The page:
The SWF file path can be relative to the location of your HTML file or the fully qualified, absolute path of your SWF file. For example:
- If the SWF file is in the same folder as the HTML file, you only need the filename of the SWF file.
- If the SWF file is in a subfolder, the path is something like "subfolder_name/movie_name.swf" (without the quotes).
- If the SWF file isn't in the folder with the HTML file, use "../" for each level up from the folder with the HTML file. (Don't include the quotes in the syntax.) So "../../../separate_folder/movie_name.swf" goes up three levels from the folder with the HTML file before going down into the "separate_folder" to find the SWF file.
- A fully qualified path is the same thing as a complete URL (that is, http://www.myDomain.com/flash_content/movie_name.swf.)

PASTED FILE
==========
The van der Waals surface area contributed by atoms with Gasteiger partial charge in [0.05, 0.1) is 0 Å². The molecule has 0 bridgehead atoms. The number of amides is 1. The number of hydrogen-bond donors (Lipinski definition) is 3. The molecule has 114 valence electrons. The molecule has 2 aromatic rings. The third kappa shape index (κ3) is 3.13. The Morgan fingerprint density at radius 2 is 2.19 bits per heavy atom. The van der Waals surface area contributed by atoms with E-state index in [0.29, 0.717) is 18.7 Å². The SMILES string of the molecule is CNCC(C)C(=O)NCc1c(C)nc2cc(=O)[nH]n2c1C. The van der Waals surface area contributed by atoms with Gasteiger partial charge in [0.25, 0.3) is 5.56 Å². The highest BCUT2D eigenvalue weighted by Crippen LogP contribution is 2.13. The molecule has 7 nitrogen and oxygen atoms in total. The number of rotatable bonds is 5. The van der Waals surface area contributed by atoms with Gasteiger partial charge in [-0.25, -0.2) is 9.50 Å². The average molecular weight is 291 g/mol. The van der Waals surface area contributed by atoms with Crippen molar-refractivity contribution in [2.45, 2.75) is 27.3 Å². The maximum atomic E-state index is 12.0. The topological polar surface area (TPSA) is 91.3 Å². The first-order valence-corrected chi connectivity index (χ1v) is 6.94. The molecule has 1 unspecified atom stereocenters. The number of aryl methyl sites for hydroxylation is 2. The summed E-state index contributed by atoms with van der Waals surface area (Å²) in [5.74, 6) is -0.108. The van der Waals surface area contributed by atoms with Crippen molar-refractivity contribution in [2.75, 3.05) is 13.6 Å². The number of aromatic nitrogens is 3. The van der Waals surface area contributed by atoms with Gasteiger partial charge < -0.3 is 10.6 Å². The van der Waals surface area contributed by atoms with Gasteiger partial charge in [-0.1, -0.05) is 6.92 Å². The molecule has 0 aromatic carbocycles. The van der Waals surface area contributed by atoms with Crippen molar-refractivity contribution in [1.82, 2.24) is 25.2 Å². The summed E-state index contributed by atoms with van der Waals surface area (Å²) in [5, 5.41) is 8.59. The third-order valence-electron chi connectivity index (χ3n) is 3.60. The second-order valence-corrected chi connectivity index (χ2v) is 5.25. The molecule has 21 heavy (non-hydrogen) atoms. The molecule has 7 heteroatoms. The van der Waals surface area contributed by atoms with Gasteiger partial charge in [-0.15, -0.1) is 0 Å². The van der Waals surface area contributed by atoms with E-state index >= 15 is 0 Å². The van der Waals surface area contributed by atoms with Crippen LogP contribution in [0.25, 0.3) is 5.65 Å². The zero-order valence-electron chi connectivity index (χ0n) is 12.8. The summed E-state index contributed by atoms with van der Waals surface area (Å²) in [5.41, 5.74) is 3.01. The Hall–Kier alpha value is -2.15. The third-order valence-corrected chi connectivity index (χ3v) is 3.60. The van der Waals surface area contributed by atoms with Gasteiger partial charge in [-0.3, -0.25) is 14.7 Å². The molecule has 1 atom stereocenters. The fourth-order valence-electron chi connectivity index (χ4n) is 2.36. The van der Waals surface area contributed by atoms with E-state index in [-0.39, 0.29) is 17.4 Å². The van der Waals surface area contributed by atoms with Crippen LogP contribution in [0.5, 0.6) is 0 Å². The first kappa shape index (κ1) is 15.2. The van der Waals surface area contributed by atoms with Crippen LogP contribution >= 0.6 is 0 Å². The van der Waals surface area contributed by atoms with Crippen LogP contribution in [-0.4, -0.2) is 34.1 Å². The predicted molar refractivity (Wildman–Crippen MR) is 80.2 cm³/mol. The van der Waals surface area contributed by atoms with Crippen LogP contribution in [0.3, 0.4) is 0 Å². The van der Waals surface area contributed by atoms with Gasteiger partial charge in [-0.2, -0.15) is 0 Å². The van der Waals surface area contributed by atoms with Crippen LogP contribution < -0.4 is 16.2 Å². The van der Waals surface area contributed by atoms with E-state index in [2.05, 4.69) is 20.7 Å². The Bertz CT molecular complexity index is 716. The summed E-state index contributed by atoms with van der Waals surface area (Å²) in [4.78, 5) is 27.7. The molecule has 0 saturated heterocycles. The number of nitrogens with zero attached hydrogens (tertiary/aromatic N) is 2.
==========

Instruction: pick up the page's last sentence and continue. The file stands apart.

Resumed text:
You can also use the Publish command in Flash to create a basic HTML file containing the OBJECT tag. Then copy and paste the HTML code within the OBJECT tag into your own HTML file. The, the name of your SWF file is already correctly specified in the HTML code.
The code above is the minimum required to insert a SWF file in your HTML file. There are additional attributes you can specify for these tags to control the details of how Flash Player plays your SWF file. For information, see Flash OBJECT and EMBED tag attributes.
Test your HTML page in all web browsers you want your intended audience to be able to use.
Note: Dreamweaver, Adobe's HTML authoring tool, can easily embed a SWF file into an HTML document for you. Dreamweaver allows full control of the design of the page that contains the SWF file. For more information, see the Dreamweaver product page.